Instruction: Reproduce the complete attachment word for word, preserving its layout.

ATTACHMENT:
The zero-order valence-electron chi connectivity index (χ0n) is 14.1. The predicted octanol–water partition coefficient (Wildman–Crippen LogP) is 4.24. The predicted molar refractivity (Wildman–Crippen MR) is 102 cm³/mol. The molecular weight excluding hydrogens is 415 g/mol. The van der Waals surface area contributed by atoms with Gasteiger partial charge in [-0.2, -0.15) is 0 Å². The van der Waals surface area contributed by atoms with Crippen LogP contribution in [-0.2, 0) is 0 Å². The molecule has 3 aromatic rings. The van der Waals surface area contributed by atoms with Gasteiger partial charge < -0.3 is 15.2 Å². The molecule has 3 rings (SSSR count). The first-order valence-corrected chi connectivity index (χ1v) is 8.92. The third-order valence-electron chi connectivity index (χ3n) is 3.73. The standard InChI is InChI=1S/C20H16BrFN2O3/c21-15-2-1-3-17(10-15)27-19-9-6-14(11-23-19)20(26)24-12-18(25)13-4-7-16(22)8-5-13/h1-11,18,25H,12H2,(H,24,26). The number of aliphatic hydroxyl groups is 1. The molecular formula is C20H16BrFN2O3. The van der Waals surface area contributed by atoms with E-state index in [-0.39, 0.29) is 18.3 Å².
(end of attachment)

The zero-order valence-electron chi connectivity index (χ0n) is 14.1. The predicted octanol–water partition coefficient (Wildman–Crippen LogP) is 4.24. The predicted molar refractivity (Wildman–Crippen MR) is 102 cm³/mol. The molecular weight excluding hydrogens is 415 g/mol. The van der Waals surface area contributed by atoms with Gasteiger partial charge in [-0.2, -0.15) is 0 Å². The van der Waals surface area contributed by atoms with Crippen LogP contribution in [-0.2, 0) is 0 Å². The molecule has 3 aromatic rings. The van der Waals surface area contributed by atoms with Gasteiger partial charge < -0.3 is 15.2 Å². The molecule has 3 rings (SSSR count). The first-order valence-corrected chi connectivity index (χ1v) is 8.92. The third-order valence-electron chi connectivity index (χ3n) is 3.73. The standard InChI is InChI=1S/C20H16BrFN2O3/c21-15-2-1-3-17(10-15)27-19-9-6-14(11-23-19)20(26)24-12-18(25)13-4-7-16(22)8-5-13/h1-11,18,25H,12H2,(H,24,26). The number of aliphatic hydroxyl groups is 1. The molecular formula is C20H16BrFN2O3. The van der Waals surface area contributed by atoms with E-state index in [-0.39, 0.29) is 18.3 Å².